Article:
The impact of manufacturing on lead-time is most significant in limitations placed on the development of the production schedule and sequence, based on supply constraints or plant-specific sequencing rules. Together, these cause the OEM to push production dates out to match material availability and plant constraints, hindering its ability to develop a schedule that is consistent with true consumer demand. For many OEMs, rules governing scheduling and sequencing have accumulated over time, driven by the manufacturing organization's quest for improved performance against key efficiency metrics the product of a manufacturing-centric business model. While cost pressures dictate the need to preserve a focus on manufacturing efficiency, these needs must be balanced with demand-driven requirements. A thorough review and challenge of these rules is likely to reveal many that can be easily eliminated, removing artificial limitations on the development of a demand-driven production schedule.

Once the production sequence has been determined, assembly plants generally build to the plan they are given, in a reasonably short period of time. Other than "acts of nature," the only real disruptions to lead-time in this segment come from issues related to material availability, production process reliability or product quality. Changes described above which provide for the final production sequence to be developed closer to the actual production day do create some risk that supplier parts needed for assembly will not be on hand when needed. However, improved collaboration with suppliers to more quickly communicate schedule changes, coupled with enhanced techniques for managing and buffering inventories, can successfully mitigate this risk.

If other problems arise during the production process, OEMs should maintain a focus on lead-time when resolving them. A technique which can support this is to prioritize vehicles through repair and inspection on a first-in, first-out basis, or based on promised delivery date. Visually identifying those vehicles being produced to fill a specific consumer order can also help ensure that they complete the assembly process as quickly as possible.

The distribution leg of the order to delivery process typically begins when a vehicle is completed and ready to be handed over to a carrier for transport to its dealer destination. In this segment in particular, the physical realities of moving an automobile potentially across the country require a certain amount of lead-time. Primary drivers of lead-time in this final leg of the order to delivery process, and opportunities to reduce them, include:

  • The mode of transportation used ship, rail or truck: Significant lead-time gains may be made by converting from rail to truck transportation, although this will usually come at a higher cost which should be weighed against the value of accelerated distribution to determine the best solution for each destination 
  • Time delays between completion of production and shipment of the vehicle: This time is generally used to create optimized loads for shipment. Rules governing these processes historically aimed at cost optimization need to be reviewed and, as appropriate, revised to incorporate lead-time considerations.
  • Unplanned disruptions during the distribution process: To manage against these, it is critical to understand the anticipated transportation time between each assembly plant and dealer, creating a baseline against which actual performance can be measured. Capitalizing on this information also requires the OEM to have visibility into its distribution pipeline. With such "track and trace" capabilities, problems can be spotted as they arise, allowing the OEM to react quicker to potential disruptions which would otherwise add lead-time.

Measuring Success
Lead-time reduction initiatives stand a much greater likelihood of delivering results if the OEM adopts order to delivery lead-time as a key metric, and sets aggressive targets for improvement, across the organization. It is critical that this metric is shared across the organization, so that lead-time reduction is a mutual goal that does not fall victim to competing objectives of different functional groups. It is important to remember, however, that shorter lead-time is just one objective for the OEM, which should not lose sight of other important cost, efficiency and reliability metrics. And, of course, all of the steps discussed above must be evaluated in light of their cost to execute and other priorities of the organization, to ensure that they all make practical sense.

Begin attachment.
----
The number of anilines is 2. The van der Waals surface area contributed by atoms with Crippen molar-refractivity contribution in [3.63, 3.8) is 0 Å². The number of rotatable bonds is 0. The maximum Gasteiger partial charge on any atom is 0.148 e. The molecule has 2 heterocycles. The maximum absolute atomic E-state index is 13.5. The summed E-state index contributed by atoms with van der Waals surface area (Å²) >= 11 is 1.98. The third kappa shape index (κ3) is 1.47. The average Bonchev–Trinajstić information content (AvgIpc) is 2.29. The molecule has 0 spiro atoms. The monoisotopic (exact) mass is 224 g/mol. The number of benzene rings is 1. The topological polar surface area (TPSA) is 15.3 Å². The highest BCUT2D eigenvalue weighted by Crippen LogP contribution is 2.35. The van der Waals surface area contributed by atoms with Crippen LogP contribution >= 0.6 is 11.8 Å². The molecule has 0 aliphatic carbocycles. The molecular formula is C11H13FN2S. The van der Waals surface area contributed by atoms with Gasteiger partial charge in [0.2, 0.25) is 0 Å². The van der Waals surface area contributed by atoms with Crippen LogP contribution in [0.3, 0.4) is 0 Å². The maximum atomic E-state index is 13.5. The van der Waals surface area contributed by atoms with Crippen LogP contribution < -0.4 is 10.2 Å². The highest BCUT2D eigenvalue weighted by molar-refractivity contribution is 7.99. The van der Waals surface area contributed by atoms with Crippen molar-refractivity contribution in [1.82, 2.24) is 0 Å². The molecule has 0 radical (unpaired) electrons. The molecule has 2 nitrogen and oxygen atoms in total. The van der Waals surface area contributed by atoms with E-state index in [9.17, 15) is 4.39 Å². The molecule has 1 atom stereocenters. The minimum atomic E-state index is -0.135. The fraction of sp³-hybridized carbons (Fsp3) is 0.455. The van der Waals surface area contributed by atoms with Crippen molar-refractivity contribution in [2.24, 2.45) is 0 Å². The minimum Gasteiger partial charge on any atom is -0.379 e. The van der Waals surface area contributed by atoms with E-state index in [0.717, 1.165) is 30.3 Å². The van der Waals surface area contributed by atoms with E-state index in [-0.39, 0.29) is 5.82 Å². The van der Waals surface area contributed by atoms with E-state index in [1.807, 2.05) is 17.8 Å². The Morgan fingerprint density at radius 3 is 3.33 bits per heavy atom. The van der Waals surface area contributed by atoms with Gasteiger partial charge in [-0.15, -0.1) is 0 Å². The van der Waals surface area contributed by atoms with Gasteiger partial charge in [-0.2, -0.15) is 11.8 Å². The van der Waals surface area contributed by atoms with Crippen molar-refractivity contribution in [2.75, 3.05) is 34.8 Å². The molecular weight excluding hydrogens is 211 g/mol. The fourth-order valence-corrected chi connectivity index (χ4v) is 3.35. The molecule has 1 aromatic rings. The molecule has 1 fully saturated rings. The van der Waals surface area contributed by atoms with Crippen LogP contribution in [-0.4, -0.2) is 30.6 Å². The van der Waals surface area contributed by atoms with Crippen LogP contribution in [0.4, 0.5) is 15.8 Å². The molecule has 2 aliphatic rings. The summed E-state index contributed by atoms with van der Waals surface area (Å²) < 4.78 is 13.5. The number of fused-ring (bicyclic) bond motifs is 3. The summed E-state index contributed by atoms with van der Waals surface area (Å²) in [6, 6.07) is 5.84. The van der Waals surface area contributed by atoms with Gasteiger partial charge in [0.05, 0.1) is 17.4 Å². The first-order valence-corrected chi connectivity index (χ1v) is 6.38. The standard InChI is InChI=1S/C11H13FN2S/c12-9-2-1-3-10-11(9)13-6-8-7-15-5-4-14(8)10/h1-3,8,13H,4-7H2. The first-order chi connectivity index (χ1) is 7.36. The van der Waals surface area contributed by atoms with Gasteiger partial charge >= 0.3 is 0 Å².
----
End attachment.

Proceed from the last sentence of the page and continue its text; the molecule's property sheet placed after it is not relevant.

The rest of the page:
Reducing Lead Time - THE Most Important Factor in Achieving World-Class Operations

In the 1960s and 70s, manufacturers competed on the basis of cost efficiency. In the 1980s, quality was the rage and Zero Defects and Six Sigma came into vogue. Cost and quality are still crucial to world-class operations, but today, the focus is squarely on speed. Nearly all manufacturers today are under pressure from customers to cut lead times. And rapid-response manufacturing pays big dividends.

Let's clarify what we mean by lead times. Customer lead time refers to the time span between customer ordering and customer receipt. Manufacturing lead time refers to the time span from material availability at the first processing operation to completion at the last operation.

In many manufacturing plants, less than 10% of the total manufacturing lead time is spent actually manufacturing the product. And less than 5% of total customer lead time is spent in the production process. The cumulative cycle times of the processes in the value stream are the theoretical limit to how much we can reduce lead times, without investing in different equipment. Clearly, there is ample opportunity to reduce lead times in most organizations.

Reducing lead times doesn't involve speeding up equipment to cut the cycle times or getting plant personnel to work faster. What is does involve is the rapid fulfillment of customer orders and the rapid transformation of raw materials into quality products in the shortest amount of time possible.

Here is a lead time analysis for a product line at a plant we recently visited:


Total Days






Set-up/ changeover


In queue


On hold-waiting for materials


On hold-quality




At this company, actual production accounted for only 7.5% of the total manufacturing lead time. As in most plants, the largest contributor to lead time is queue time -- the time product is sitting idle waiting to be processed at the next operation. Waiting in inventory, tying up cash, adding no value and causing unnecessary customer waiting.

Implementing Lead Time Reduction

The following guidelines will help you to reduce lead times in your organization: